The goal of Blue Origin’s “New Shepard” program is to provide space tourists with a glimpse of earth from above….wayabove. These Blue Origin flights will take space tourists, (six at a time), above the Karman Line, which is commonly considered as the boundary between earth’s atmosphere and outer space, at one hundred kilometers above the earth, (that’s sixty two miles high), then drop these six intrepid voyeurs gently back to earth under a trio of parachutes …a feat perhaps deserving of some karma?
In fact the name “Blue Origin” is derived from the earth as seen from space (blue) and the earth as the origin. Extrapolating this word association, “New Shepard” is a tribute to Alan Shepard, the first American in space.
Blue Origin is also launching New Glenn, which will carry commercial payloads into orbit around the earth. One of its first customers will be Telesat, an advanced global LEO (low earth orbit) satellite constellation that will provide fiber-optic-like broadband services anywhere on earth. This is good news if you live in the Gobi Desert…these desert dwellers will have a head start because the Gobi plateau is at five thousand feet above sea level.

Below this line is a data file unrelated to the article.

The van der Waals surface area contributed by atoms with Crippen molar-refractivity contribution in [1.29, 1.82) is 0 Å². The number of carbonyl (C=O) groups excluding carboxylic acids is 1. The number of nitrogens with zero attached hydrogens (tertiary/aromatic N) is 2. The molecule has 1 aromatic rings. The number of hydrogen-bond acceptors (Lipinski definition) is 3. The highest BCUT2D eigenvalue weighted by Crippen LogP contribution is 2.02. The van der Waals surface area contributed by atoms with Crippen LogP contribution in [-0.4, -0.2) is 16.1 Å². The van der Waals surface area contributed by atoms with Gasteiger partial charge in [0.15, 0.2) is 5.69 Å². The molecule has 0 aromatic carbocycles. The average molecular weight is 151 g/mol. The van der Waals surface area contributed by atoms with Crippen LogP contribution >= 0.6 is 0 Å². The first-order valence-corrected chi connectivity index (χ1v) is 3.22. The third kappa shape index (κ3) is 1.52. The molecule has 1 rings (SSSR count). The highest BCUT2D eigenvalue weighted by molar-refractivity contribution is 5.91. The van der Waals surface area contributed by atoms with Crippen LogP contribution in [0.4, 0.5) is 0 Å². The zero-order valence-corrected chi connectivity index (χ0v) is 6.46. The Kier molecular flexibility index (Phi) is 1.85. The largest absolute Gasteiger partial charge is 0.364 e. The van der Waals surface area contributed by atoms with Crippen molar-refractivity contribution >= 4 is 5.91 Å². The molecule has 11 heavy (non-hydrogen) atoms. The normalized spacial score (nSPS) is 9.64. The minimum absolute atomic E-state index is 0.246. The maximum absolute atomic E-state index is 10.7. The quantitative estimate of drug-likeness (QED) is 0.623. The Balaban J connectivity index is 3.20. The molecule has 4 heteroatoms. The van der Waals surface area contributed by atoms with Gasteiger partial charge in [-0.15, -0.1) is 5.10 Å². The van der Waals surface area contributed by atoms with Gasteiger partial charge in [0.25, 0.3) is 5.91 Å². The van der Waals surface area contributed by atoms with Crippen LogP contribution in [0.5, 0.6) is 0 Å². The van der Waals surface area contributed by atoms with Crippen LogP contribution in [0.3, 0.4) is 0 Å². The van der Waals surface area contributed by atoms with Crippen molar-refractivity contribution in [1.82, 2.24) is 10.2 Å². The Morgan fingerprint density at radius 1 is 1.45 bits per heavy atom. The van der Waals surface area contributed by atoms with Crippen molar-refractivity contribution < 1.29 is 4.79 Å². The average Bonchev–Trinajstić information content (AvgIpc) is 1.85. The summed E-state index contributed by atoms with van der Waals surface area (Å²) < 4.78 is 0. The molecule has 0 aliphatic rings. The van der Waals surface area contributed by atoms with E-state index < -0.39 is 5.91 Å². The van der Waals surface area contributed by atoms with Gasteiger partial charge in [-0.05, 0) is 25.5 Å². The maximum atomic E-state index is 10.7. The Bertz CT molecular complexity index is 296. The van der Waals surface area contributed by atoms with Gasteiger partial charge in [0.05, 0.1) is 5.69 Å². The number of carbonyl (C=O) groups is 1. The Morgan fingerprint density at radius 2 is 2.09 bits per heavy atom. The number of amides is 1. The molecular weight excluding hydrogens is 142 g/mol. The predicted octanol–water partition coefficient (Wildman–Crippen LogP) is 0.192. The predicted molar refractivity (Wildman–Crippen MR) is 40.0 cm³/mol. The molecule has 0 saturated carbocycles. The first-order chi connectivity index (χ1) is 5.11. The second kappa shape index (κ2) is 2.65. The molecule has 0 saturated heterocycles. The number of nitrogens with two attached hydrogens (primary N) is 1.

Did we mention that these booster rocket systems and their capsules are reusable? This is all part of the plan for long-term cost containment, however, at present, this little project is costing Jeff Bezos a billion dollars per year, of his own money.
If there was to be an award for showmanship at the helm of these cutting-edge innovative space exploration and commercialization projects, then Elon Musk is a top contender for the award.
Established in 2002, SpaceX is fundamentally a cargo-carrying space program and has seen its fair share of “ups and downs”. That said, SpaceX’s capabilities are, at least at present, a little further along than other programs, but without the human transportation element.
Elon Musk’s showmanship notwithstanding, the SpaceX rocket boosters are extremely sophisticated and payload capable. The Falcon 9 and Falcon Heavy have successfully completed numerous missions into orbit and they are also part of the elite “reusable” club. Despite some spectacular and very public booster-landing accidents, the Falcon 9, (designated as such because it utilizes nine rocket motors for redundancy), has successfully placed a number of satellites in space orbit.